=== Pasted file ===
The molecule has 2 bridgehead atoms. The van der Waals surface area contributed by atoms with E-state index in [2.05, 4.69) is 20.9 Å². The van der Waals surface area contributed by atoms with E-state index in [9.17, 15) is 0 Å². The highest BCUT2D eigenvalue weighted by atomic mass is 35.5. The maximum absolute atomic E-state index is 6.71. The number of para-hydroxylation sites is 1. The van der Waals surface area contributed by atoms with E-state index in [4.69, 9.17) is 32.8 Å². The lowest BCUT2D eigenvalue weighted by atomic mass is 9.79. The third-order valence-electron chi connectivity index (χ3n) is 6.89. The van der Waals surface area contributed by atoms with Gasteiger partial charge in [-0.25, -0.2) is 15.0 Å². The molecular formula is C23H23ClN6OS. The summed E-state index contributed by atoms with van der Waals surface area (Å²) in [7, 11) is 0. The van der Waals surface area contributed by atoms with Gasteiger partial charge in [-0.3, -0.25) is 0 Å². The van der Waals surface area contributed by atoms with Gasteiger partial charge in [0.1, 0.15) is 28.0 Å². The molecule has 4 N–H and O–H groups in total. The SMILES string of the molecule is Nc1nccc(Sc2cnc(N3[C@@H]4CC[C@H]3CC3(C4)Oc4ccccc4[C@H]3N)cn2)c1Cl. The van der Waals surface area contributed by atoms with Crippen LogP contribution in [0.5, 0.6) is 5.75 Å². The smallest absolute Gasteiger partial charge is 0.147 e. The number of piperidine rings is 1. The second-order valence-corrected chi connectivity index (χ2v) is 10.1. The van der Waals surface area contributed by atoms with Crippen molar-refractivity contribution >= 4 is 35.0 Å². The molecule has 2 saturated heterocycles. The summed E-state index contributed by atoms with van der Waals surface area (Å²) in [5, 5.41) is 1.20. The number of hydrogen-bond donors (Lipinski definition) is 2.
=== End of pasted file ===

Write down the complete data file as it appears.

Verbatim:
The molecule has 2 bridgehead atoms. The van der Waals surface area contributed by atoms with E-state index in [2.05, 4.69) is 20.9 Å². The van der Waals surface area contributed by atoms with E-state index in [9.17, 15) is 0 Å². The highest BCUT2D eigenvalue weighted by atomic mass is 35.5. The maximum absolute atomic E-state index is 6.71. The number of para-hydroxylation sites is 1. The van der Waals surface area contributed by atoms with E-state index in [4.69, 9.17) is 32.8 Å². The lowest BCUT2D eigenvalue weighted by atomic mass is 9.79. The third-order valence-electron chi connectivity index (χ3n) is 6.89. The van der Waals surface area contributed by atoms with Gasteiger partial charge in [-0.25, -0.2) is 15.0 Å². The molecular formula is C23H23ClN6OS. The summed E-state index contributed by atoms with van der Waals surface area (Å²) in [7, 11) is 0. The van der Waals surface area contributed by atoms with Gasteiger partial charge in [-0.3, -0.25) is 0 Å². The van der Waals surface area contributed by atoms with Gasteiger partial charge in [0.1, 0.15) is 28.0 Å². The molecule has 4 N–H and O–H groups in total. The SMILES string of the molecule is Nc1nccc(Sc2cnc(N3[C@@H]4CC[C@H]3CC3(C4)Oc4ccccc4[C@H]3N)cn2)c1Cl. The van der Waals surface area contributed by atoms with Crippen LogP contribution in [0.5, 0.6) is 5.75 Å². The smallest absolute Gasteiger partial charge is 0.147 e. The number of piperidine rings is 1. The second-order valence-corrected chi connectivity index (χ2v) is 10.1. The van der Waals surface area contributed by atoms with Crippen molar-refractivity contribution >= 4 is 35.0 Å². The molecule has 2 saturated heterocycles. The summed E-state index contributed by atoms with van der Waals surface area (Å²) in [5, 5.41) is 1.20. The number of hydrogen-bond donors (Lipinski definition) is 2.